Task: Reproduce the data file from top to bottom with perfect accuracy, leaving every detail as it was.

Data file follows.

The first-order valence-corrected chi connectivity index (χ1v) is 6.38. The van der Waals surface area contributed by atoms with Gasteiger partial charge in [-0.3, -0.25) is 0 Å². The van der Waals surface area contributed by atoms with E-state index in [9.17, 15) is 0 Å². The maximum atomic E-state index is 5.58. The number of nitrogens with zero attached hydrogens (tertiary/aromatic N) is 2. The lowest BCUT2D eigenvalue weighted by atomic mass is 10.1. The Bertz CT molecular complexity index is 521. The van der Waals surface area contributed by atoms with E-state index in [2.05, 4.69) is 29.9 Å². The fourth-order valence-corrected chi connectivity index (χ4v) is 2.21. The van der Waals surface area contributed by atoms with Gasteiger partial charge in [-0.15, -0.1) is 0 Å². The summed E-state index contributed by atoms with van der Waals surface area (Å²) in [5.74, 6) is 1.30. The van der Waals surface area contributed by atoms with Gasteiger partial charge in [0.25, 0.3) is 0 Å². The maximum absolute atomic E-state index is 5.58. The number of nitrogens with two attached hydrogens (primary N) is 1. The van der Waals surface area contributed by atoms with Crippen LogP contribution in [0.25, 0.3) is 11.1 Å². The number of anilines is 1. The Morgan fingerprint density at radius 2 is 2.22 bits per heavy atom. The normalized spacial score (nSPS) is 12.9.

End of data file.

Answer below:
The first-order valence-corrected chi connectivity index (χ1v) is 6.38. The van der Waals surface area contributed by atoms with Gasteiger partial charge in [-0.3, -0.25) is 0 Å². The van der Waals surface area contributed by atoms with E-state index in [9.17, 15) is 0 Å². The maximum atomic E-state index is 5.58. The number of nitrogens with zero attached hydrogens (tertiary/aromatic N) is 2. The lowest BCUT2D eigenvalue weighted by atomic mass is 10.1. The Bertz CT molecular complexity index is 521. The van der Waals surface area contributed by atoms with E-state index in [2.05, 4.69) is 29.9 Å². The fourth-order valence-corrected chi connectivity index (χ4v) is 2.21. The van der Waals surface area contributed by atoms with Gasteiger partial charge in [-0.15, -0.1) is 0 Å². The summed E-state index contributed by atoms with van der Waals surface area (Å²) in [5.74, 6) is 1.30. The van der Waals surface area contributed by atoms with Gasteiger partial charge in [0.25, 0.3) is 0 Å². The maximum absolute atomic E-state index is 5.58. The number of nitrogens with two attached hydrogens (primary N) is 1. The van der Waals surface area contributed by atoms with Crippen LogP contribution in [0.25, 0.3) is 11.1 Å². The number of anilines is 1. The Morgan fingerprint density at radius 2 is 2.22 bits per heavy atom. The normalized spacial score (nSPS) is 12.9.